Survey finds that EHRs many times do not catch medication errors

A recent survey report released last month by Leapfrog Group found that many EHR systems do not catch medication errors. Almost 40 percent of potentially harmful drug orders weren’t flagged as dangerous by the systems, Leapfrog found. These included medication orders for the wrong condition or in the wrong dose based on things like a patient’s size, other illnesses or likely drug interactions. Meanwhile, systems missed about 13 percent of errors that could have killed patients.

Medication errors can often times cause serious harm to patients – and even death. Many hospitals try to prevent them with the use of electronic health records (EHR) systems. But these methods are far from foolproof, according to this new report.

According to 2015 figures from the federal Agency for Healthcare Research and Quality, about 1 of every 20 patients in hospitals suffers harm because of medications. Of those, the agency estimates, half are avoidable.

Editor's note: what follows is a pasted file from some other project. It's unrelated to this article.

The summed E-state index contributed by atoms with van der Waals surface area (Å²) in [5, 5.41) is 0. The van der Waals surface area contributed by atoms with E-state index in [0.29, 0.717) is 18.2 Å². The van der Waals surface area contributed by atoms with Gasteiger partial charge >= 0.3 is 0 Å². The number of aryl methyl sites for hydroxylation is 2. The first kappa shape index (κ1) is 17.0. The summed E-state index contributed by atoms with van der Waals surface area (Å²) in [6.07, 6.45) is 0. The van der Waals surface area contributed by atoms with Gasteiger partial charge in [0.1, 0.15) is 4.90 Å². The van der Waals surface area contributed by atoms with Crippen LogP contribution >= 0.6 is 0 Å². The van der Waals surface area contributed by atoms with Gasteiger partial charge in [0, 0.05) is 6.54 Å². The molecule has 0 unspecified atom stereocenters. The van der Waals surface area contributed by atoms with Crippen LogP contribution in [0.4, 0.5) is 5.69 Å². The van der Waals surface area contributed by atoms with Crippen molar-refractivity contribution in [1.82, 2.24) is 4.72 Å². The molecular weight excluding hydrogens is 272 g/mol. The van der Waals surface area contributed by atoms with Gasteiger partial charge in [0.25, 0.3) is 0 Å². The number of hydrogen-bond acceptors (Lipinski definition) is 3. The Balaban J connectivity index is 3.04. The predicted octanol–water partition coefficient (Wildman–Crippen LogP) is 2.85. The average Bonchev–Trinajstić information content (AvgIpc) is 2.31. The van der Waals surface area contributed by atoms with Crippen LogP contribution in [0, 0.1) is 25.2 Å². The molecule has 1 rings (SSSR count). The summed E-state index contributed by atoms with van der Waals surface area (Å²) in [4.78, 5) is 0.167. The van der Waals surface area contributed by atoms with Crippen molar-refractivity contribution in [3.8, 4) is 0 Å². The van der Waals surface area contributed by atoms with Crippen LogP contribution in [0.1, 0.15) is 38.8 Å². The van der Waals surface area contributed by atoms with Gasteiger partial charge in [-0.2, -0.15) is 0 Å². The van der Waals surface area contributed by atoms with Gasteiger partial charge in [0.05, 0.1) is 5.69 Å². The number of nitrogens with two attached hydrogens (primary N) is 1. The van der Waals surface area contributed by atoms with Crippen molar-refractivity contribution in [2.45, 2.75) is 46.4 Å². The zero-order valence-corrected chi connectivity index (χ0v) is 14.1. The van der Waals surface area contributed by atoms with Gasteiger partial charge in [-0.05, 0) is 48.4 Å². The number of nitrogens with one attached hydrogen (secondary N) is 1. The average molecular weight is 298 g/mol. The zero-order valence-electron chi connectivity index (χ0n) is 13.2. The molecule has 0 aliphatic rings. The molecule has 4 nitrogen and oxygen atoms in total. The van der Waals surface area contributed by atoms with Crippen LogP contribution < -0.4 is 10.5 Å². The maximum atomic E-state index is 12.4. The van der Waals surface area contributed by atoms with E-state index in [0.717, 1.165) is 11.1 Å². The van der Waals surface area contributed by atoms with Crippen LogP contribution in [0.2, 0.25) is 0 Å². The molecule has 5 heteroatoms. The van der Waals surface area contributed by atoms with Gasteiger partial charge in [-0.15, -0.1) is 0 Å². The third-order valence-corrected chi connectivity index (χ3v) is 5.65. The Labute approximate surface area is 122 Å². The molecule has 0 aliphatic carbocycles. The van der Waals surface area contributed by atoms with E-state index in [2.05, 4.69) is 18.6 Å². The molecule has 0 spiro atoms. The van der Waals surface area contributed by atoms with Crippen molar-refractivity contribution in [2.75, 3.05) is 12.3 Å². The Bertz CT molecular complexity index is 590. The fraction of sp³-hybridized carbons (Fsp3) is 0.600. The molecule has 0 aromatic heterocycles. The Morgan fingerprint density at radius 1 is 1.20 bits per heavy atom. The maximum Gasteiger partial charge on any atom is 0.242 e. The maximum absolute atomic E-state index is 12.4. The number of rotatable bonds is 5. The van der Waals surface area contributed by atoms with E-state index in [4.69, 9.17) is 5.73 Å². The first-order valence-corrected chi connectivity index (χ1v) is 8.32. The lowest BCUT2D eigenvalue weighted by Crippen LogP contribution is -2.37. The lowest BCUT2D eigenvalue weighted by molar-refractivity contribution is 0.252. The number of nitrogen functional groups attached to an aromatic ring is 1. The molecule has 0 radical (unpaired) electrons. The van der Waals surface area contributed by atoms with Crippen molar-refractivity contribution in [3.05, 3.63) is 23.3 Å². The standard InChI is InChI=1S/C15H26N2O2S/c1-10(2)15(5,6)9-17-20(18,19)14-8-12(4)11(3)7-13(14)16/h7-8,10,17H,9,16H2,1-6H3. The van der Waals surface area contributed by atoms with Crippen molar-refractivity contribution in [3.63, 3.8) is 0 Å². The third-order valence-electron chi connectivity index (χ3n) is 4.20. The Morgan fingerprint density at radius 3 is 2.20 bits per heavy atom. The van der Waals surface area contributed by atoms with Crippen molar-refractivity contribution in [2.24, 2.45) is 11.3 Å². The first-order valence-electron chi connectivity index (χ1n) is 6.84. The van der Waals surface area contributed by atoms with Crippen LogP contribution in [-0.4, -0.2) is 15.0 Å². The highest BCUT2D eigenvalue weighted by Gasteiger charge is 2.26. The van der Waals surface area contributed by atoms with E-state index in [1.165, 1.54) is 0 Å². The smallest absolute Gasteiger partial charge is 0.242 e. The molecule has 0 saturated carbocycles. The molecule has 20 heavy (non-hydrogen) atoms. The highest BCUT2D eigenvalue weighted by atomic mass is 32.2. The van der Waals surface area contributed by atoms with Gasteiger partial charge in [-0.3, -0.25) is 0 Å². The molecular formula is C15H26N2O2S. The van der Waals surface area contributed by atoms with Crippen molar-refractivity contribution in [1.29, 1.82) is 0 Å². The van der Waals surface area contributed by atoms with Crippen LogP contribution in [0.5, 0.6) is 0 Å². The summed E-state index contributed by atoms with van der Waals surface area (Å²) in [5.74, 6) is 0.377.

Meanwhile, in a push to improve patient safety and health care quality, the federal government has been encouraging hospitals to adopt electronic health records — particularly with medication ordering systems — thanks to parts of the 2009 stimulus package and 2010 health reform. But there’s been pushback from many doctors and advocates, who say design issues can make the software difficult to use or even counterproductive.

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